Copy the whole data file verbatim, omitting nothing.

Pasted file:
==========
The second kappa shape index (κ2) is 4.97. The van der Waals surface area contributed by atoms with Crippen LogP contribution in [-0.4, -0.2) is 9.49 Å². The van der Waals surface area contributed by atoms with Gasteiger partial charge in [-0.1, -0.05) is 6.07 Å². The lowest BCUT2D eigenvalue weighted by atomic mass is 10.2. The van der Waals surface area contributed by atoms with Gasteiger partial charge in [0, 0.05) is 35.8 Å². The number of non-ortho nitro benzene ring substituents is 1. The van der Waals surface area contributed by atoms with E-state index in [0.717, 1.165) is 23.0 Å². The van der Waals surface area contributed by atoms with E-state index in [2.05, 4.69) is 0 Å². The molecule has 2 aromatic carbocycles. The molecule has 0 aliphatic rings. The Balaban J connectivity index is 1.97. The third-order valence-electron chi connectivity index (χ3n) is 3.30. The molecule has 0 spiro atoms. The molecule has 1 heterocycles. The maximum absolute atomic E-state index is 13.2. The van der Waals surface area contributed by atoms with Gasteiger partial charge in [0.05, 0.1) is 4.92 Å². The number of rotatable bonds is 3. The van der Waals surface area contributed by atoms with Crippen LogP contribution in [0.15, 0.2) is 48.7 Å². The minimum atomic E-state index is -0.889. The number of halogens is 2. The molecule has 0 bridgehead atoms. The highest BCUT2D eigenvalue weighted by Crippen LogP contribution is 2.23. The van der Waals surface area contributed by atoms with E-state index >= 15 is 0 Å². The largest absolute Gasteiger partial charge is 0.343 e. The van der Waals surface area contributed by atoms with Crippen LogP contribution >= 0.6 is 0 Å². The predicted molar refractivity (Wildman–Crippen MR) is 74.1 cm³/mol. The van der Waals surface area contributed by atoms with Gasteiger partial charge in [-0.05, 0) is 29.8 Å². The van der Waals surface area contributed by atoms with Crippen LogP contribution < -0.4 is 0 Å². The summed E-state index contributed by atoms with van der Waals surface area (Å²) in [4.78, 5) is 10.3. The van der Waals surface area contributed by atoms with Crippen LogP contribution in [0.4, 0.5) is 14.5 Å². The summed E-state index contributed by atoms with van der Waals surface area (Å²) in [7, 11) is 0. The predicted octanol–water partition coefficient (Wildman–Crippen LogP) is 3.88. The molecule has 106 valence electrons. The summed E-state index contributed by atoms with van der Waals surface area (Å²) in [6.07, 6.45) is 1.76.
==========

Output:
The second kappa shape index (κ2) is 4.97. The van der Waals surface area contributed by atoms with Crippen LogP contribution in [-0.4, -0.2) is 9.49 Å². The van der Waals surface area contributed by atoms with Gasteiger partial charge in [-0.1, -0.05) is 6.07 Å². The lowest BCUT2D eigenvalue weighted by atomic mass is 10.2. The van der Waals surface area contributed by atoms with Gasteiger partial charge in [0, 0.05) is 35.8 Å². The number of non-ortho nitro benzene ring substituents is 1. The van der Waals surface area contributed by atoms with E-state index in [0.717, 1.165) is 23.0 Å². The van der Waals surface area contributed by atoms with E-state index in [2.05, 4.69) is 0 Å². The molecule has 2 aromatic carbocycles. The molecule has 0 aliphatic rings. The Balaban J connectivity index is 1.97. The third-order valence-electron chi connectivity index (χ3n) is 3.30. The molecule has 0 spiro atoms. The molecule has 1 heterocycles. The maximum absolute atomic E-state index is 13.2. The van der Waals surface area contributed by atoms with Gasteiger partial charge in [0.05, 0.1) is 4.92 Å². The number of rotatable bonds is 3. The van der Waals surface area contributed by atoms with Crippen LogP contribution in [0.15, 0.2) is 48.7 Å². The minimum atomic E-state index is -0.889. The number of halogens is 2. The molecule has 0 bridgehead atoms. The highest BCUT2D eigenvalue weighted by Crippen LogP contribution is 2.23. The van der Waals surface area contributed by atoms with E-state index >= 15 is 0 Å². The largest absolute Gasteiger partial charge is 0.343 e. The van der Waals surface area contributed by atoms with Crippen LogP contribution >= 0.6 is 0 Å². The predicted molar refractivity (Wildman–Crippen MR) is 74.1 cm³/mol. The van der Waals surface area contributed by atoms with Gasteiger partial charge in [-0.05, 0) is 29.8 Å². The van der Waals surface area contributed by atoms with Crippen LogP contribution < -0.4 is 0 Å². The summed E-state index contributed by atoms with van der Waals surface area (Å²) in [4.78, 5) is 10.3. The van der Waals surface area contributed by atoms with Crippen LogP contribution in [0.4, 0.5) is 14.5 Å². The summed E-state index contributed by atoms with van der Waals surface area (Å²) in [7, 11) is 0. The predicted octanol–water partition coefficient (Wildman–Crippen LogP) is 3.88. The molecule has 106 valence electrons. The summed E-state index contributed by atoms with van der Waals surface area (Å²) in [6.07, 6.45) is 1.76.